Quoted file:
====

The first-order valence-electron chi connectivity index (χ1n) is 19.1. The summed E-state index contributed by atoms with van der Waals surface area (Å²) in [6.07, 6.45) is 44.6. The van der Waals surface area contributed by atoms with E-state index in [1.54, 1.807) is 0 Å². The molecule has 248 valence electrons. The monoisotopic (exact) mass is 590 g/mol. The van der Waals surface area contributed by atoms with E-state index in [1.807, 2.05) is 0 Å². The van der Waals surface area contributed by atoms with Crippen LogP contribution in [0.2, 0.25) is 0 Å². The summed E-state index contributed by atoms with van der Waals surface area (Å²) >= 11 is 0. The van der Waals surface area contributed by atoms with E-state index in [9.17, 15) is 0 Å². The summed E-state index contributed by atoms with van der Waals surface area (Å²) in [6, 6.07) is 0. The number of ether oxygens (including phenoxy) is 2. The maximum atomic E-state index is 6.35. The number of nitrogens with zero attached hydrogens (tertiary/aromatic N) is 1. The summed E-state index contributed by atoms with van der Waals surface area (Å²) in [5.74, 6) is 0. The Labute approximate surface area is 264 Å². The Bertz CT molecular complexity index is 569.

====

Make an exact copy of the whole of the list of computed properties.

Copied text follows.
The first-order valence-electron chi connectivity index (χ1n) is 19.1. The summed E-state index contributed by atoms with van der Waals surface area (Å²) in [6.07, 6.45) is 44.6. The van der Waals surface area contributed by atoms with E-state index in [1.54, 1.807) is 0 Å². The molecule has 248 valence electrons. The monoisotopic (exact) mass is 590 g/mol. The van der Waals surface area contributed by atoms with E-state index in [1.807, 2.05) is 0 Å². The van der Waals surface area contributed by atoms with Crippen LogP contribution in [0.2, 0.25) is 0 Å². The summed E-state index contributed by atoms with van der Waals surface area (Å²) >= 11 is 0. The van der Waals surface area contributed by atoms with E-state index in [9.17, 15) is 0 Å². The summed E-state index contributed by atoms with van der Waals surface area (Å²) in [6, 6.07) is 0. The number of ether oxygens (including phenoxy) is 2. The maximum atomic E-state index is 6.35. The number of nitrogens with zero attached hydrogens (tertiary/aromatic N) is 1. The summed E-state index contributed by atoms with van der Waals surface area (Å²) in [5.74, 6) is 0. The Labute approximate surface area is 264 Å². The Bertz CT molecular complexity index is 569.